The Interior World of Mr Darcy in 1995’s Pride and Prejudice

“You must allow me to tell you how ardently I admire and love you.”

Since Matthew Macfadyen’s Mr Darcy (and his hand flex) received some representation on our site, it would be remiss of us not to throw an article in the ring for Colin Firth’s Mr Darcy, who brought to life a literary character swooned after by many, but only caught by one. Don’t worry, she’s fictional too.

I have revisited Jane Austen’s Pride and Prejudice many times over the years, for her exemplary wit, humour, and mainly for my love of Elizabeth Bennet, whom I consider my literary best friend. In the novel, it’s clear why Lizzy eventually falls in love with Mr Darcy, since we are following the story from her perspective, but Mr Darcy’s intent is not as clear until the first marriage proposal scene. We are as taken aback as Lizzy is, because wasn’t he just proclaiming that she isn’t “handsome enough to tempt” him?

This is the space the 1995 adaptation of Pride and Prejudice attempts to fill up, inviting us into the interior of Mr Darcy’s mind so we can see for ourselves how the infatuation started, and his struggles in having to deal with it. The best thing about these created moments is that it never dilutes the source material in order to have them. Interestingly, Darcy is always submerged in some body of water during these moments. In one scene he is taking a bath pensively, and upon emerging in a glorious sight of sparkling water droplets, he wraps himself up to peer thoughtfully through the window, only to see Lizzy directly in his line of sight.

There is a tinge of a smile as he watches her play with the dog, and you can almost see his thoughts as he admires this show of playfulness. And of course there’s the infamous lake scene, where after a session of vigorous fencing in London that has done nothing to cool his ardour, Mr Darcy simply cannot take it anymore. He must cast off some of his clothing and plunge himself into the cool depths of the lake. There is such vulnerability on display here, where he knows he should give up his passion for Lizzy, since she has rejected him most devastatingly. Yet once again she is there, in the flesh, the one who has been tormenting him emotionally.

It is an awkward moment for the both of them. For Lizzy, she is caught visiting the grounds of a man she has rejected, who she was assured wouldn’t be there. And for Darcy, he is a state of undress in front of the woman he has bared his heart to. They can barely manage a proper conversation (Darcy asks after her parents’ health twice), before he quickly excuses himself to hurriedly dress so that he can greet her properly. There is such a dismantling here of the arrogance he has always embodied, allowing Lizzy to see that beneath his proud assertions of her inferior connections, he also has a side that maybe she has not been privy to.

Visiting Pemberley allowed her to attain a glimpse into his life, where we see the servant speak highly of him, and the grounds themselves are so beautiful that they can’t help but reflect something about the man who lives there. After all, the spaces that we live in symbolise some sense of our personal selves. So, it would seem that if Lizzy is enchanted by Pemberley, then is she gradually becoming enchanted with the man who owns the space? It is no coincidence that Darcy asks about her opinion on Pemberley, and seems renewed with a kind of optimism when she responds favourably.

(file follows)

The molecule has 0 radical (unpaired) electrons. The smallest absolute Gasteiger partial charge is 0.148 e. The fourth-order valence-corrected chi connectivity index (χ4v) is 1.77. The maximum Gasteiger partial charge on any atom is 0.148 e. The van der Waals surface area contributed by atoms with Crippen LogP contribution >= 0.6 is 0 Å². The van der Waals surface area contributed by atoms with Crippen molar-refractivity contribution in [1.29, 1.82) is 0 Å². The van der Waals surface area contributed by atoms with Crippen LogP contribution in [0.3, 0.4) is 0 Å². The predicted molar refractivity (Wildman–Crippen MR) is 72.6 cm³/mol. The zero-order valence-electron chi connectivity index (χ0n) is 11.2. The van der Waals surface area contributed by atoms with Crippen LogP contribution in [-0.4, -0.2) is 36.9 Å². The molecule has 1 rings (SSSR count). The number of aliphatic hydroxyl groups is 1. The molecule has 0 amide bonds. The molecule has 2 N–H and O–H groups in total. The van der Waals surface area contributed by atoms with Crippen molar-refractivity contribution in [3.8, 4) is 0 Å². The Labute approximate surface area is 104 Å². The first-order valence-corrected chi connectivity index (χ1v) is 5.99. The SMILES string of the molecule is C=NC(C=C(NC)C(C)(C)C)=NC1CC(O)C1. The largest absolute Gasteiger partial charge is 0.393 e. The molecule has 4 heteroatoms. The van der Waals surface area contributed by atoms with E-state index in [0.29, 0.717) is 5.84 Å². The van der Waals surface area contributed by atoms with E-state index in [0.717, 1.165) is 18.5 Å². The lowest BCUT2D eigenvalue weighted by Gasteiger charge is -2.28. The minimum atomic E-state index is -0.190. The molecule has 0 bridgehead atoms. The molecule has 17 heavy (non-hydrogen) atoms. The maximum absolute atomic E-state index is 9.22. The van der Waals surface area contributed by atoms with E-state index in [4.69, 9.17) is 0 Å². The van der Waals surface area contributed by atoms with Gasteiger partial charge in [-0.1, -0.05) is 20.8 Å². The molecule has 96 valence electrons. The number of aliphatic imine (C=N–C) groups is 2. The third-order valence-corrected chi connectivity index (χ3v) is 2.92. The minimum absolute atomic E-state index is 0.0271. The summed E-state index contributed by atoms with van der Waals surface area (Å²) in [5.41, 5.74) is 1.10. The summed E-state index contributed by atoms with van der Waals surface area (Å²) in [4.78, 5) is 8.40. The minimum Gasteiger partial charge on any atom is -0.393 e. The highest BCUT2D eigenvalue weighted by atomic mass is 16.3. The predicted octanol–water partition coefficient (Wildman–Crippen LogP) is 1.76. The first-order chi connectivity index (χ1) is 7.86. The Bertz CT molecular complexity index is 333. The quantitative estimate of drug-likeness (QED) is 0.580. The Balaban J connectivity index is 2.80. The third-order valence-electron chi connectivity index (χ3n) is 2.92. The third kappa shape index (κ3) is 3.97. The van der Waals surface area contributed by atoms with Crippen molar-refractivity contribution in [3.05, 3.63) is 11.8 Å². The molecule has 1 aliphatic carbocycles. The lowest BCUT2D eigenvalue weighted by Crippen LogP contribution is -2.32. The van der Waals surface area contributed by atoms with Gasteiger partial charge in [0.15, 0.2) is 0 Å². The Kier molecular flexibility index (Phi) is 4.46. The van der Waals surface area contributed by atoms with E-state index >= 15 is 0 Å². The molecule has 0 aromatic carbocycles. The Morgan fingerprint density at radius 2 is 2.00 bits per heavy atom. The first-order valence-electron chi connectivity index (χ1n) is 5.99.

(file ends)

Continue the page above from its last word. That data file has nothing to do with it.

In Firth’s portrayal of Darcy, he lets his eyes and his body language do all the talking for him, which is apt considering Darcy’s consistent front of decorum. We need a way to see past all that posturing layers to what is beneath, and Firth makes it so easy for us. There is this particular scene, where Lizzy plays on the piano, and Georgiana helps her with the pages. Lizzy is certainly far from adept in her playing of the instrument, as she herself claims, yet he looks at her absolutely riveted because of her easy engagement with his sister.

Later on, when Miss Bingley brings up Wickham in order to embarrass Lizzy, her concern wasn’t for herself, but for his sister. Firth speaks to us through his expressions, where he seems to be thanking Lizzy for her assistance to his sister, and at the same time, adoring her with his eyes. For the first time, we see Lizzy entertaining his advances, returning his burning looks with same fervour. How is there so much poetry in a mere gaze?

It is a difficult thing to create intimacy without any physical touches, embraces or ardent kisses, yet Firth and the lovely Jennifer Ehle carried their performances with such perfection. This adaptation will always be my favourite one, for it allows me to see both Darcy and Lizzy in equal doses, and only adds to my love for Austen’s novel. It is not everyday a book lover is pleased with an adaptation, but then again, it’s not everyday we get an adaptation worthy of Jane Austen’s wonderful prose, and I will go to my grave asserting this.

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